Wednesday, July 23, 2014

Chapter Eighty-Three



It felt like the horse ran for hours but in truth the beast was tired and could not have run that long, not with both me and my pack upon his back; it was just my perception fueled by fear and my inability to make the horse obey my commands.  He did run out of the forest we had been traveling through and into a much rockier landscape.  Of course I did not know how far out of the forest the beastie had run as by the time I could settle the roan down to stop its flight it was so dark I could barely see.  I am amazed neither the horse nor I had come to trouble. 

I slid off the horse’s back to land solidly on the ground by its hooves.  I was lucky the nervy animal was too tired to rear or even move or I might have been stomped.  I stumbled through the dark until I found an area where we were out of the sand-filled wind that howled about us.  I looped the horse’s reins around a rock to picket it near a little grass then pulled my pack off, which seemed to cause it to shudder in relief.  I found a knife in an outside pocket and cut my bonds to free myself further and then removed the saddle and tended to the animal while I took stock. 

The fresh grass would work for the horse – the beastie finally settled to munching after I’d rubbed it down and tended to the few small scratches it had given itself – and I had my small stash of food in the tins, but water was an immediate problem I saw no solution for.  Since it was dark I would have to do without and hope the dew that was falling would be enough for the horse until daylight would allow me to determine a good course of action.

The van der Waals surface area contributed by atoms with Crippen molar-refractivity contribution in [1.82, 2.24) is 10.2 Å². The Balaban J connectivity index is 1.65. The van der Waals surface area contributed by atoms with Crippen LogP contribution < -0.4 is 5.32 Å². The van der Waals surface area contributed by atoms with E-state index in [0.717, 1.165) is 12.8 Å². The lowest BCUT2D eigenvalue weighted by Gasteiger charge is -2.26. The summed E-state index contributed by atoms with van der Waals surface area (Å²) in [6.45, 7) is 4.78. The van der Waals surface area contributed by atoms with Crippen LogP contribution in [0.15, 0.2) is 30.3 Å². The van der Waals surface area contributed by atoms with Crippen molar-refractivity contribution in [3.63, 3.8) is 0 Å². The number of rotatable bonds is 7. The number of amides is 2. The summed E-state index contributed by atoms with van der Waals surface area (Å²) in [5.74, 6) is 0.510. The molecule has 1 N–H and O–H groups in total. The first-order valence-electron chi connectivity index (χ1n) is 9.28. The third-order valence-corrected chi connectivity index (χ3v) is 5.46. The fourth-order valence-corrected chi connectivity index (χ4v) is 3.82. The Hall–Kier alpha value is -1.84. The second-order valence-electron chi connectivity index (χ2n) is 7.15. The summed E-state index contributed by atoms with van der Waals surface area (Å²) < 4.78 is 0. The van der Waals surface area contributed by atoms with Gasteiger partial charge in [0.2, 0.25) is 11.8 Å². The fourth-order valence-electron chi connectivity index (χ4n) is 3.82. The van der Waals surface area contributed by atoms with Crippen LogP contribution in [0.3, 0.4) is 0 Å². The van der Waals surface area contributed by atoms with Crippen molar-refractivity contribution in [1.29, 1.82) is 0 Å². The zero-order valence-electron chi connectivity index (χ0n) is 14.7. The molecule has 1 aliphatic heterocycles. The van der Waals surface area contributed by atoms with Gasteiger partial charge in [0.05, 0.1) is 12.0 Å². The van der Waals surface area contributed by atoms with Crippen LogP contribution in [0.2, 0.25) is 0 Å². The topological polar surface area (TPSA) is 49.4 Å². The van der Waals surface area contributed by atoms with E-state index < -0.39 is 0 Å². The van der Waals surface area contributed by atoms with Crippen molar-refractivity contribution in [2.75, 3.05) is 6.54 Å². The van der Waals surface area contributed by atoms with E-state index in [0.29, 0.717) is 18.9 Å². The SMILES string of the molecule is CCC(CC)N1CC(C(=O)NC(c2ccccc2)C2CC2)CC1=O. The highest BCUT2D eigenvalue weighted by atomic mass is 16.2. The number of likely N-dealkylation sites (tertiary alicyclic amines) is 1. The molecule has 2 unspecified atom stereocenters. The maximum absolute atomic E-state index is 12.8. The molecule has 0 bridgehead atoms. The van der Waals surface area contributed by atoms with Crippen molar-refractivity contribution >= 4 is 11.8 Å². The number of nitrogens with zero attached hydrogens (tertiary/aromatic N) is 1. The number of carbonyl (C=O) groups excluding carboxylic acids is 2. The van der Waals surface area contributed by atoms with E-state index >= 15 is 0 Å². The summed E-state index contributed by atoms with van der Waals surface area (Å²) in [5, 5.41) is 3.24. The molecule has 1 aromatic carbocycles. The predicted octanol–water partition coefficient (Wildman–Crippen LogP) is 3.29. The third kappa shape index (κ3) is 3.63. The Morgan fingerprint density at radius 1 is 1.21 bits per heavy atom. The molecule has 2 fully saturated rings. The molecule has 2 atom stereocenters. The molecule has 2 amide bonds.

My next concern is safety.  The terrain is like nothing I am familiar with.  It is possible that I will have to try and return to the forest.  The stars above me tell me that I am well outside any territory that I have ever traveled in, even when I traveled by rail with my sister wives to Paduck.  The stars tell me that we are east of there but I don’t see how as I do not remember crossing a great river unless I was unconscious far longer than I thought.  Certainly I am out of Tentukia’s territory which makes me wonder how close I could be to a corrupted area.  God be with me if I am.  Even if I were to head straight east to get back into Tentuckia I have no idea how to cross the great river or if I would run into the very corruption that I need most to avoid. 

The rocks around me are sedimentary and are of a type that I’ve seen in pictures.  The landscape reminds me of areas where the rocks were thrown up from the ground by all the upheaval that occurred during the Destruction and Chaos.  They almost look like sand castles that some giant child built and then forgot about; or perhaps mud squished up through the toes of some great and terrible beast that dried after none dared follow in its tracks. 

This is ridiculous, my imagination is driving off my good sense right when I need it most.  There are no monsters, and if there are beasts nearby I’m sure my skills are adequate to hold them at bay until day time.   

Although upon closer inspection perhaps I should be less arrogant about my skills.  Between the wind and the lack of wood a fire has been impossible to build.  The warmth radiating from the rocks is nearly gone and the night is becoming quite chill.  Damn them anyway regardless of my temporary compassion.  Ronald Nealy may have thrown my pack on a horse – probably to make it look like I ran off on my own – but I’ve no coat or cloak to keep the weather off me.  I would take the saddle blanket but the horse needs it.  I do not wish for the animal to catch ill after the wild ride and all the accompanying lather.  The horse stands between me and disaster; without its four hooves I will be left with only my two feet and the miles to return to where I belong will be that much harder to traverse.

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